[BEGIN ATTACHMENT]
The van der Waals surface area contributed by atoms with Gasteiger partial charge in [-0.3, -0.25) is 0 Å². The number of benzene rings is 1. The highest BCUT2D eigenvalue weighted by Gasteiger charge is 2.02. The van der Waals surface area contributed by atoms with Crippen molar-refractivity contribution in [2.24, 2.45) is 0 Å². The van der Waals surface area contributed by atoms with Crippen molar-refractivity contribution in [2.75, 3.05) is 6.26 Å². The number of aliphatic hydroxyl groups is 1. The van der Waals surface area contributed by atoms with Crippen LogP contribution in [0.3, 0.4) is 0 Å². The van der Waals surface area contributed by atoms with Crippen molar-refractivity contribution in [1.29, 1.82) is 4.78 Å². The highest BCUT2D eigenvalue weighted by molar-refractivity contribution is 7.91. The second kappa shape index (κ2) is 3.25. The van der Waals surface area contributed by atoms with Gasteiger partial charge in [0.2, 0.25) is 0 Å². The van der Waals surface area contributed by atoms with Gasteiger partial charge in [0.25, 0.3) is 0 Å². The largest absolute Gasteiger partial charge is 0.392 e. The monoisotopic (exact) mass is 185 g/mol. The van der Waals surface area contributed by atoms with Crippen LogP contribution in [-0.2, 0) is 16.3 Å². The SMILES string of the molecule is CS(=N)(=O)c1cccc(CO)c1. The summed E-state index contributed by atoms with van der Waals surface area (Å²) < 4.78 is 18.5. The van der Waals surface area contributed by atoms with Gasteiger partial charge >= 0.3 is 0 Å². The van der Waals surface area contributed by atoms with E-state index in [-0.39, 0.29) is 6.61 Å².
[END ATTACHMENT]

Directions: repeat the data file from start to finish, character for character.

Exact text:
The van der Waals surface area contributed by atoms with Gasteiger partial charge in [-0.3, -0.25) is 0 Å². The number of benzene rings is 1. The highest BCUT2D eigenvalue weighted by Gasteiger charge is 2.02. The van der Waals surface area contributed by atoms with Crippen molar-refractivity contribution in [2.24, 2.45) is 0 Å². The van der Waals surface area contributed by atoms with Crippen molar-refractivity contribution in [2.75, 3.05) is 6.26 Å². The number of aliphatic hydroxyl groups is 1. The van der Waals surface area contributed by atoms with Crippen LogP contribution in [0.3, 0.4) is 0 Å². The van der Waals surface area contributed by atoms with Crippen molar-refractivity contribution in [1.29, 1.82) is 4.78 Å². The highest BCUT2D eigenvalue weighted by molar-refractivity contribution is 7.91. The second kappa shape index (κ2) is 3.25. The van der Waals surface area contributed by atoms with Gasteiger partial charge in [0.2, 0.25) is 0 Å². The van der Waals surface area contributed by atoms with Gasteiger partial charge in [0.25, 0.3) is 0 Å². The largest absolute Gasteiger partial charge is 0.392 e. The monoisotopic (exact) mass is 185 g/mol. The van der Waals surface area contributed by atoms with Crippen LogP contribution in [-0.2, 0) is 16.3 Å². The SMILES string of the molecule is CS(=N)(=O)c1cccc(CO)c1. The summed E-state index contributed by atoms with van der Waals surface area (Å²) < 4.78 is 18.5. The van der Waals surface area contributed by atoms with Gasteiger partial charge >= 0.3 is 0 Å². The van der Waals surface area contributed by atoms with E-state index in [-0.39, 0.29) is 6.61 Å².